Iconic toy brand LEGO recently launched a new line of toys meant just for girls, but two young women, Bailey Shoemaker-Richards and Stephanie Cole, think the products are unfairly “dumbed down” for girls.
The new line is called LadyFigs, made of busty, pastel-colored figurines that come with interests like shopping, hair-dressing, and lounging at the beach. The uninspired toys even come with pre-assembled environments — so there is no assembly (or imagination) required.
Bailey and Stephanie say they’re frustrated that LEGO is pushing outdated gender roles on girls and cheating them of the opportunity to build and discover (seriously, we’re no longer living in the 1950’s, or the 20th century, for that matter). These ladies took to the internet, blogging about what they call the new “Barbielicious” LEGO, and petitioning the toy company to lose the sexist LadyFigs line and go back to empowering both boys and girls with its original products.
Click here to read and sign the petition.
LEGO hasn’t always thought its toys were only for boys. In the 1980s, the company was actually celebrated for a major advertising campaign that spotlighted a young girl and her LEGO creation with the tagline “What it is is beautiful.” However, since that time, LEGO reversed course and decided to market its products only to boys.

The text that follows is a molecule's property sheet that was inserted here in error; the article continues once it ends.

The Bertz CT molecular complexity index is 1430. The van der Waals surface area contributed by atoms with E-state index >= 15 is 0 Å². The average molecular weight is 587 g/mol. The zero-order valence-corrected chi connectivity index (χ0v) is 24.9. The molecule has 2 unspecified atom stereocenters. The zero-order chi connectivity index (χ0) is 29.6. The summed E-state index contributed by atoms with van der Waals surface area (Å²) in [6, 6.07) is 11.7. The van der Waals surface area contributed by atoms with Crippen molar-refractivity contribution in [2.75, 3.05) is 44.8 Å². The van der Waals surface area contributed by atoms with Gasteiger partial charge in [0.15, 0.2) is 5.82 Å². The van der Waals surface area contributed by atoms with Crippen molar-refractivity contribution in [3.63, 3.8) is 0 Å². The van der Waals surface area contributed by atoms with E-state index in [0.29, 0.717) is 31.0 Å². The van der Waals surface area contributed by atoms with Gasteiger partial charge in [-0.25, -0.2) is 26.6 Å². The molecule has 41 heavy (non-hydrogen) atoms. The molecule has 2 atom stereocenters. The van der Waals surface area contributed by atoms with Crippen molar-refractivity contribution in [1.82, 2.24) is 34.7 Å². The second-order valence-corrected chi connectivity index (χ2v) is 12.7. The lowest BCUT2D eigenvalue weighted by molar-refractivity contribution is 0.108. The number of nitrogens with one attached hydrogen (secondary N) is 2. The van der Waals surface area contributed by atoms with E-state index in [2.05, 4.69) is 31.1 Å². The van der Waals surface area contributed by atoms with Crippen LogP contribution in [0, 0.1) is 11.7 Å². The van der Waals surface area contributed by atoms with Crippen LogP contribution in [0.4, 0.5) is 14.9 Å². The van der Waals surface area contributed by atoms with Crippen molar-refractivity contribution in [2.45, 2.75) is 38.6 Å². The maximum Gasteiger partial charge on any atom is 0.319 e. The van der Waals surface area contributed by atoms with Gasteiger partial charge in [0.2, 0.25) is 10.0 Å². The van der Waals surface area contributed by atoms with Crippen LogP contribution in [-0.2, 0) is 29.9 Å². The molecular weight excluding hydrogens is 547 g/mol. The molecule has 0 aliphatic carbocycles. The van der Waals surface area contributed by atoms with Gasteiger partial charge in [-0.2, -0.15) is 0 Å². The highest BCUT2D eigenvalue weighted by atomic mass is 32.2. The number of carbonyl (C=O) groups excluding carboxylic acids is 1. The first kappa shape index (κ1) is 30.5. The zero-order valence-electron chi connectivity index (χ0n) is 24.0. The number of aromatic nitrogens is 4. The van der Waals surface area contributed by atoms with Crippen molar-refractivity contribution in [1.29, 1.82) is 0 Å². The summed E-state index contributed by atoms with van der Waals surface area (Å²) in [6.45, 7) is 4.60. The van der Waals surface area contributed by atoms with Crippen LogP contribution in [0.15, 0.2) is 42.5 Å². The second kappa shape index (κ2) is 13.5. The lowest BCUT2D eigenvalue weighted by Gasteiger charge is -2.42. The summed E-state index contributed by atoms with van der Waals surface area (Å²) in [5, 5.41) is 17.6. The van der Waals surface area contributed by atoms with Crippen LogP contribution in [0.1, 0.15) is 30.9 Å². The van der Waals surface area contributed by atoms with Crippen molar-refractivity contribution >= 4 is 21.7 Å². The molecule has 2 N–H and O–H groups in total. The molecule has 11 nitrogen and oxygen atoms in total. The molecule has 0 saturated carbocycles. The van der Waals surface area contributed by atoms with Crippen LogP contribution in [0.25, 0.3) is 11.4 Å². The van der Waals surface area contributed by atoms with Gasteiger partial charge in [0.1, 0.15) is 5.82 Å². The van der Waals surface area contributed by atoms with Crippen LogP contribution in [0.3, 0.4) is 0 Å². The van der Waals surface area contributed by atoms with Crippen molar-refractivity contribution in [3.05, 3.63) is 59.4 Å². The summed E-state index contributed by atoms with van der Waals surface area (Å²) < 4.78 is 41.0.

The company claims its research shows girls just don’t appreciate the original LEGO line. Bailey and Stephanie argue with LEGO’s renewed emphasis on boys — featuring only boys in its ads and stocking products in the boys’ aisles of toy stores — it’s no wonder young girls wouldn’t think LEGOs were meant for them.
Bailey and Stephanie’s fight to get LEGO to return to its gender-neutral toys is already making waves, with the Wall Street Journal, New York Times, and Time weighing in on the issue. LEGO is stubbornly holding its ground, telling Business Week that the LadyFigs launch is a “strategic” move to “reach the other 50 percent of the world’s children,” as if girls have never been part of LEGO’s focus.
Public pressure can prove LEGO wrong. If enough people sign Bailey and Stephanie’s petition, it could convince LEGO that the new LadyFigs are bad business and the company should return its focus to empowering boys AND girls with toys that inspire
creativity and innovation.
Tell LEGO to stop selling out girls — sign Bailey and Stephanie’s petition today.